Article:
2. Betti Gorenflo says:

    I love Charleston. Who doesn’t love stepping back in time to visit how our history looked.

    I agree with this article and feel like there is a time where a city, like Winter Park, needs to say “enough!” Cramming more and more people (density) into a charming area like Winter Park is a travesty. It is taking away our village feel and personality. Greed has run rampant over the last several years. Let’s put more value on what we have.

    • Craig DeLongy says:

      Betty the homes on Aloma are a blight. Unkept and in disray. What would be acceptable to you? I live around the corner

      • Beth Hall says:

        Craig- I can’t presume to speak for Betti but I too live near the Aloma site. The neighbors made it clear that what they wished to see was development which met the comp plan where single family housing was concerned and which was O-2 where O-2 was called for.

        EIGHTEEN town homes here was a jaw dropping grab for density by the developer in total disregard for the neighboring property owners’ wishes (as well as our comp plan and zoning code.)

        Homes are bought and sold, built or remodeled along Aloma with success all the time. Aloma home owners speak of their homes with the same pride which other home owners do.

        These five parcels were in the hands of the developer and his family for years. Because they intended to raze all of them, they did nothing to maintain or improve the appearance of any of the parcels ( or the 3 single family homes they were renting out to people as they waited to redevelop). So the “blight” you mention was a conscious choice by the developer.

      • Common Sense says:

        I’d like to see the entire Aloma parcel that’s being debated used for only ONE estate home. Maybe an old Victorian like the one at the old Alabama hotel before someone bought it and changed its appearance.

        It would make a real statement on Aloma, and over time, other properties along Aloma could be consolidated, every 4 homes bulldozed and in their place, one new estate home.

        Repeated all down Aloma.

        Imagine crossing Lakemont on Aloma from the east and all you see on your right and left one estate home for every 4 homes that are there now.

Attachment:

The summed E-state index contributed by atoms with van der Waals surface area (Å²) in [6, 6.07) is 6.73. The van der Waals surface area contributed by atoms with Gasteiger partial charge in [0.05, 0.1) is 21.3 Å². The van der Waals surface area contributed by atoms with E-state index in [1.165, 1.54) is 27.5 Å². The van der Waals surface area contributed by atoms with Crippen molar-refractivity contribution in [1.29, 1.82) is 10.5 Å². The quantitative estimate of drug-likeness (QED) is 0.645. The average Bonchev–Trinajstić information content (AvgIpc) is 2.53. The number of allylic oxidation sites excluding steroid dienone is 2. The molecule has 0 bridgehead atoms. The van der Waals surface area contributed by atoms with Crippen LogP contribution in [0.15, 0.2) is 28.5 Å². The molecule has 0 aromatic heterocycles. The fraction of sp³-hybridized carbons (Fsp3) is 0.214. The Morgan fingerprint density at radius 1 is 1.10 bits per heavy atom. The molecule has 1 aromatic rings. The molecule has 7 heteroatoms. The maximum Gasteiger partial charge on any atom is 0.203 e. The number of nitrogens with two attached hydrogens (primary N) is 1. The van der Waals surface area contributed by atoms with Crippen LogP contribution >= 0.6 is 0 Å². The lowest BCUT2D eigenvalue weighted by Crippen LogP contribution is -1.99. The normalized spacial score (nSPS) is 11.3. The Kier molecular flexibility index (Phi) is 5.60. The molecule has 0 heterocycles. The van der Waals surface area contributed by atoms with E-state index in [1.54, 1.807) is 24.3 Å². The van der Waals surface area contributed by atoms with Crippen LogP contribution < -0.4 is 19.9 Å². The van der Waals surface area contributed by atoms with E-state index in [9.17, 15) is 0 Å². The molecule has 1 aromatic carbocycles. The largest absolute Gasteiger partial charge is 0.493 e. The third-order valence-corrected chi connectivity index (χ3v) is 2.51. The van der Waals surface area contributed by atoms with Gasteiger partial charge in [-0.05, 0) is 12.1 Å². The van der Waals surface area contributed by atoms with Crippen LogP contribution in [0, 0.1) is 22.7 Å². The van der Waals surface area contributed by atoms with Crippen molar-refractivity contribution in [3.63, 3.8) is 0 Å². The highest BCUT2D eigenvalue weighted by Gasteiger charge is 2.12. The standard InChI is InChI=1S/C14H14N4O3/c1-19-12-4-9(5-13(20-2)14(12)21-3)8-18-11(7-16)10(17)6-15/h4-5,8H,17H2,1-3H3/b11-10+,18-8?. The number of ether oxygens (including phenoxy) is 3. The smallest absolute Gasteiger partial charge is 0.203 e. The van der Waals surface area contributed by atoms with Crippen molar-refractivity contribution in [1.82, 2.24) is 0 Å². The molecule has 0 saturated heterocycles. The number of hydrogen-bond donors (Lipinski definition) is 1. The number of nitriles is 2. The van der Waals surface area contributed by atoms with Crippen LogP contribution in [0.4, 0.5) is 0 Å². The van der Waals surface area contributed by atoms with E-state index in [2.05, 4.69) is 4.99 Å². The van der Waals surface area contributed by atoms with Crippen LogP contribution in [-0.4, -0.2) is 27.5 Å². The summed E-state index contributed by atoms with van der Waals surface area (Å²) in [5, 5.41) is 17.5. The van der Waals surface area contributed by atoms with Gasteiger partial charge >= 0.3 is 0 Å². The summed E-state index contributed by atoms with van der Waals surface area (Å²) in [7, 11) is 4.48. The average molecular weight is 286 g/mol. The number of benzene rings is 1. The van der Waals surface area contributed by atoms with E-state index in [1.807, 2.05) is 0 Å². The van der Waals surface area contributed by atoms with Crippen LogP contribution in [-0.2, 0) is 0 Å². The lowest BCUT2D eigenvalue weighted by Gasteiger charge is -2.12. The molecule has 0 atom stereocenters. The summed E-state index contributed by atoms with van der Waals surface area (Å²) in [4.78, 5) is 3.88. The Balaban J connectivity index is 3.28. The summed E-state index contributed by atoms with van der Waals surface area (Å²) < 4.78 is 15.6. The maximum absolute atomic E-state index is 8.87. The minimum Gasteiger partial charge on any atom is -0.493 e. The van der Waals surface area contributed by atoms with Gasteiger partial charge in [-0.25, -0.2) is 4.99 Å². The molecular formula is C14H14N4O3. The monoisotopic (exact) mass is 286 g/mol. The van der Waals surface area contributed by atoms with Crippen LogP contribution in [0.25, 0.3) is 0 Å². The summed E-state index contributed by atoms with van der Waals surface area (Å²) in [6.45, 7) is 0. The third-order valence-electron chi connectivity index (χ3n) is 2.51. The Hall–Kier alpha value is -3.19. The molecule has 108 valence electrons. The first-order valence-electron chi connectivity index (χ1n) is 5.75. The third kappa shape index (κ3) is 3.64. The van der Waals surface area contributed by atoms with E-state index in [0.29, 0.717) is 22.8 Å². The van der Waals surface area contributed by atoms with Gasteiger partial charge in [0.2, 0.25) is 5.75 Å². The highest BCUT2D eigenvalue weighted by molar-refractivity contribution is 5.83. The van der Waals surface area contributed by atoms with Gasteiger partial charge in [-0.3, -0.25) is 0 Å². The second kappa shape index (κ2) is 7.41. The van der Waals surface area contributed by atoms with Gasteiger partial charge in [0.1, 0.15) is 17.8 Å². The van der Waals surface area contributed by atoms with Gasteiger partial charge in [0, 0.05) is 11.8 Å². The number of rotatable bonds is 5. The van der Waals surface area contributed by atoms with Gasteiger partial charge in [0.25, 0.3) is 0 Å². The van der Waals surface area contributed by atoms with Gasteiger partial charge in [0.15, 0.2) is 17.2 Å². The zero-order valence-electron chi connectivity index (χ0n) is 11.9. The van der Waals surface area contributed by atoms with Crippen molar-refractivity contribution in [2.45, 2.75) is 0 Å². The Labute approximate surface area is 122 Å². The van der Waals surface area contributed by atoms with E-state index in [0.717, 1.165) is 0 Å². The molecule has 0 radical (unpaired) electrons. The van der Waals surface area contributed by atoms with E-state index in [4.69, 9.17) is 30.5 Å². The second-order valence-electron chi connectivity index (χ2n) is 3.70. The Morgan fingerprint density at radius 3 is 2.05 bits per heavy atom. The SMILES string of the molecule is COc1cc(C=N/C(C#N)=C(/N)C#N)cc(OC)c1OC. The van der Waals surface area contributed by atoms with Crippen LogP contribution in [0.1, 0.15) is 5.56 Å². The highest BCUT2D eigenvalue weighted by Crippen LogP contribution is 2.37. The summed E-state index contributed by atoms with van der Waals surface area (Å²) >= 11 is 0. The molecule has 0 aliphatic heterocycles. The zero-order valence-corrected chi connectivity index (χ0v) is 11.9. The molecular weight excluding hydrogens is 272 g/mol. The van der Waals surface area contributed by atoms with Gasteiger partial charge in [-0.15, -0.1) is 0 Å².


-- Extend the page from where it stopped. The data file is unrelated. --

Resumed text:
See, that would be an improvement. And that’s why commissioners would never try to encourage anything like that. Instead they will debate should they allow 18 townhouse, or only 17.

        And if they would just wait a minute, with the expansion of the hospital, there are going to be a lot of rich doctors who would like to be able to walk to work who would love to buy a new estate home on Aloma. The developer would make money and the Aloma would be improved. That’s why it will never happen. Makes too much sense for anybody around here to do it.

      • Green Not Mean says:

        The city should buy the Aloma corner for green space.

        They could call it “The Greene at The Scene.”

        The property owner would get money. The neighbors would be happy. The traffic would be the same.

        Makes more sense to buy green space than it does to buy a $50 million new library we don’t need, with money we don’t have, to impress people we don’t like.

      • Randy Vance says:

        New homes. They have been building them up and down Aloma ever since I moved here in 2000. Not crack houses, real homes with style. R-1 should be unassailable.

  3. Grady McClendon says:

    Having Charleston’s Mayor speak here some years back was a brilliant move to LEARN from other leaders of both restoration and preservation. Please find a copy of his speech and SHARE highlights that apply to Winter Park’s need to increase our “progress” of sustaining this TREASURE of a community.